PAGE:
A latching arrangement is provided to hold the flap members in the retracted position as shown in FIGS. 1 and 4. The latching arrangement comprises a pair of straps 40 and 41 which are attached to one edge of the flap member 26 remote from the hinge line thereof. The straps 40, 41 are integrally molded with the flap member 26 and are molded so as to have a memory tending to spring them away from a position at right angles to the flap member to the position illustrated in FIG. 2. In the latched position, each of the straps 40, 41 cooperates with a male projection 43 provided on the edge of the other flap member 27. Thus in the retracted position shown in FIG. 1, the male member 43 projects downwardly and it is also inclined in a direction away from the other flap member so that it can cooperate with an opening 44 provided in the strap 40, 41 to hold the flap members in the retracted position shown. As the flap members are under spring tension tending to move them apart, out of the retracted position, the inclination of the male member 43 away from the other flap member tends to pull the edge of the opening 44 into the Y-shaped area between the male member 43 and the outer edge 45 of the flap member 27. The sides of the opening 44 can be inclined in the same direction as the projecting male member 43 so as to cooperate in retaining the latched position.
In operation, the device in the retracted latched position shown in FIGS. 1 and 4 is assembled with the needle assembly (and the separate sheath in the embodiment of FIGS. 2, 3 and 4) so as to form the complete assembly as shown in FIG. 1. The completed assembly is then packaged in suitable materials generally of a transparent nature to allow inspection of the contents for needle selection. When the needle is required for use, the packaging is opened and the assembly removed for use. During the use, the sides of the flap members are grasped by the operator so that the needle base can be attached by the flange 12 to the required medical equipment. The shield and flap members are then pulled away from the needle so that the needle is removed from the sheath for use. The squeezing effect necessary to complete the attachment of the needle base to the equipment and to remove the needle from the sheath is sufficient to cause the flap members to move more closely together at the ends thereof remote from the hinge lines. As the edge of the flap member 27 moves toward the flap member 26, the edges of the opening 44 force the opening away from the projecting male member 43 so that it is released from the male member and allowed to spring open away from the edge of the flap member 27 under the spring force to take up the outwardly extended position at an angle slightly greater than right angles as shown in FIG. 2. Subsequent release of the compression of the flap members by the operator then allows the flap members to move to the deployed position shown in FIG. 2 under the spring force provided by the spring 31 and by the memory in the molded plastics material and, if necessary, by finger force provided on the rear of the flap members by the operator's fingers grasping the device behind the flap members.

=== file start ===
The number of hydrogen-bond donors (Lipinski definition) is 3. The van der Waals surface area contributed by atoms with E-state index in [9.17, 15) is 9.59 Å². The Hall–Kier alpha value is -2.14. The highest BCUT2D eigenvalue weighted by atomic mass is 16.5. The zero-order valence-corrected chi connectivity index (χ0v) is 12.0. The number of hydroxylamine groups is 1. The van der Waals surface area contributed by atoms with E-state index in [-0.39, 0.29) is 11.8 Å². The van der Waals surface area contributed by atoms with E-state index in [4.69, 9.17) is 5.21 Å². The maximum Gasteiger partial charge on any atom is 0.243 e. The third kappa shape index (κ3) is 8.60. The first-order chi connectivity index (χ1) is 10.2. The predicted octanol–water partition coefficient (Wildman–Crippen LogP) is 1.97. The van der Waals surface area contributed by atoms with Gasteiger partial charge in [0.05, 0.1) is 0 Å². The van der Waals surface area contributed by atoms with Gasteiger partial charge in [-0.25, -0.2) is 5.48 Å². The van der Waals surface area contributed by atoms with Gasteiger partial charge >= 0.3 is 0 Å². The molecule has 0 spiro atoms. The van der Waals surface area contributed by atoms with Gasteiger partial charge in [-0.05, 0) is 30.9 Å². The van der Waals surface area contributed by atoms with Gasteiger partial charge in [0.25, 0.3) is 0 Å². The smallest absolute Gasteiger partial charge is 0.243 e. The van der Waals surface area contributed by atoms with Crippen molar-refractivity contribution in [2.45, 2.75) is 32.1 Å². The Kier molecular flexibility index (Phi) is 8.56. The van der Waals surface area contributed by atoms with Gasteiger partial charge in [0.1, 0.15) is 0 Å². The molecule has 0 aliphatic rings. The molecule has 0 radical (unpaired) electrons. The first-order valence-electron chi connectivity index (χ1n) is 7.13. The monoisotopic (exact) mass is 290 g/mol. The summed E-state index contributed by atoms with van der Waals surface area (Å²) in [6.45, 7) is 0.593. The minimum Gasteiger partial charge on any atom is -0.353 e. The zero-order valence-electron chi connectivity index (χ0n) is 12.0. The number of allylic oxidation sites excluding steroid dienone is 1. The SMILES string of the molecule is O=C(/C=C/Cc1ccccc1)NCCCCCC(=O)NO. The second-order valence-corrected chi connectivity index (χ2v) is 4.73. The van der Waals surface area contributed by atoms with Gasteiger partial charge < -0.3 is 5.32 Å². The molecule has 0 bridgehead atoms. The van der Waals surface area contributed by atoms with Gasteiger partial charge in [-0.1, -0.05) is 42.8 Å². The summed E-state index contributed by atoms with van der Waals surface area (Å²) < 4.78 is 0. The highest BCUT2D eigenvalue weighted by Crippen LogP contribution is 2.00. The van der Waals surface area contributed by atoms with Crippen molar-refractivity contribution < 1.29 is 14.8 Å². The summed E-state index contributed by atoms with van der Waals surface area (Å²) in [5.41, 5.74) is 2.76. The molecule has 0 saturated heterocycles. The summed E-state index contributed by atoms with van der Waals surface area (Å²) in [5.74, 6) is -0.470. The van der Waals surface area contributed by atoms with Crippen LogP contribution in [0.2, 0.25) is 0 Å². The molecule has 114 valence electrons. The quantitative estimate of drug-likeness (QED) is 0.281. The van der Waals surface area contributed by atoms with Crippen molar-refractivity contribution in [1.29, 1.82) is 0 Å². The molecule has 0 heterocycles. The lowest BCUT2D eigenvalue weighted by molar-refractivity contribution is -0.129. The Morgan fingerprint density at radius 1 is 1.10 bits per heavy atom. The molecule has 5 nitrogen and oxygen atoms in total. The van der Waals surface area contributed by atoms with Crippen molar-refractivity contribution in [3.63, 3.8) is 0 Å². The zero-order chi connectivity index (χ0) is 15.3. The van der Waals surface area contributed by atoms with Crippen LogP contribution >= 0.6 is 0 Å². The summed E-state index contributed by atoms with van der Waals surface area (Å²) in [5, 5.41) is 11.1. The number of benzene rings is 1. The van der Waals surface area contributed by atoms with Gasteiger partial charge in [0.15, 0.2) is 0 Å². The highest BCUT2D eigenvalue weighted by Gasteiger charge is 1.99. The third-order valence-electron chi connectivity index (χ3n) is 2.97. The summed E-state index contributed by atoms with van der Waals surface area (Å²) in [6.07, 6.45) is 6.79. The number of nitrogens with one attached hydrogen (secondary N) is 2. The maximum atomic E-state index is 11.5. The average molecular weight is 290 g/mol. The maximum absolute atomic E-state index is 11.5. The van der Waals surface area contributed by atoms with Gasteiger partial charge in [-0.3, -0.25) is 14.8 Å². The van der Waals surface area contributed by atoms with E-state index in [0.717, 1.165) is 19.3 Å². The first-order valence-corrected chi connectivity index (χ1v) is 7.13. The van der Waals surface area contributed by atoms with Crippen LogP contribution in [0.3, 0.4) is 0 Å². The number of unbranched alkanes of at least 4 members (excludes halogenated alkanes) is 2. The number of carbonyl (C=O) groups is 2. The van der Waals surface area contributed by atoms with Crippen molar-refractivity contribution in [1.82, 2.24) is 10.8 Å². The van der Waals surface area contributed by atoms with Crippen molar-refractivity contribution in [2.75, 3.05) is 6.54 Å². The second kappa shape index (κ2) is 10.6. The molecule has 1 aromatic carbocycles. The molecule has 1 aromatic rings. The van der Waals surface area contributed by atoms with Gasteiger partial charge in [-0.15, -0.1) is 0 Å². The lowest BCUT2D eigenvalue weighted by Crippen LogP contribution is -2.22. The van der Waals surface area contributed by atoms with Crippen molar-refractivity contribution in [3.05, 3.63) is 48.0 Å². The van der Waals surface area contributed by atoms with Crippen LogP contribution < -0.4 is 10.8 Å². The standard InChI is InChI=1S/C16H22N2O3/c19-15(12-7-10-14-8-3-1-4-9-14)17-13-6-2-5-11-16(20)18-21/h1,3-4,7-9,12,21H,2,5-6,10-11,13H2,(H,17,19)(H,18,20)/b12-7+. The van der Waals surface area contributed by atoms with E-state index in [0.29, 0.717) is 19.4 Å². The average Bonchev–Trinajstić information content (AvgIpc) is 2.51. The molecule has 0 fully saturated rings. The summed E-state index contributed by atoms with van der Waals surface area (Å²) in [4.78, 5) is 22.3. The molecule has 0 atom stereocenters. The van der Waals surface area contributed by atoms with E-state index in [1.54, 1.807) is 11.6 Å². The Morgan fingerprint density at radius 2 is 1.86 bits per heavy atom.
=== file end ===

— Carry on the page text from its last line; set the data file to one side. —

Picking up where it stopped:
When deployed therefore the shield and sheath assembly can simply be placed upon a suitable surface and left to stand without any danger of it rolling away or being misplaced in view of its relatively large dimensions.
When the use of the needle in a complete, the needle can be returned to its sheathed position. In one mode of operation, the device can be left sitting on the surface with one edge of the shield defined by the flap members 26, 27 and the central plate 25 resting upon the surface with a further point of contact on the surface being provided by the lower end 14 of the sheath. This inclines the sheath away from the surface so that the needle can simply be placed into the sheath without the necessity for the operator to touch the sheath and shield assembly. In a further mode, the operator can grasp the sheath and shield assembly at the sheath behind the shield so that the shield plate protects the fingers of the user as the needle is moved toward the open mouth of the sheath.
The device is intended as a disposable device so that when the needle has been used and resheathed, the whole unit is thrown away for disposal leaving the flap members in the deployed position.
Since various modifications can be made in my invention as hereinabove described, and many apparently widely different embodiments of same made within the spirit and scope of the claims without departing from such spirit an scope, it is intended that all matter contained in the accompanying specification shall be interpreted as illustrative only and not in a limiting sense.
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|Citing Patent||Filing date||Publication date||Applicant||Title|
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|U.S. Classification||604/192, 604/263|
|Cooperative Classification||A61M5/3213, A61M5/3202|
|European Classification||A61M5/32C2B, A61M5/32B|
|Jan 10, 1994||REMI||Maintenance fee reminder mailed|
|Apr 11, 1994||FPAY||Fee payment|
Year of fee payment: 4
|Apr 11, 1994||SULP||Surcharge for late payment|
|Oct 28, 1997||FPAY||Fee payment|
Year of fee payment: 8
|Nov 20, 2001||REMI||Maintenance fee reminder mailed|
|May 1, 2002||LAPS||Lapse for failure to pay maintenance fees|
|Jun 25, 2002||FP||Expired due to failure to pay maintenance fee|
Effective date: 20020501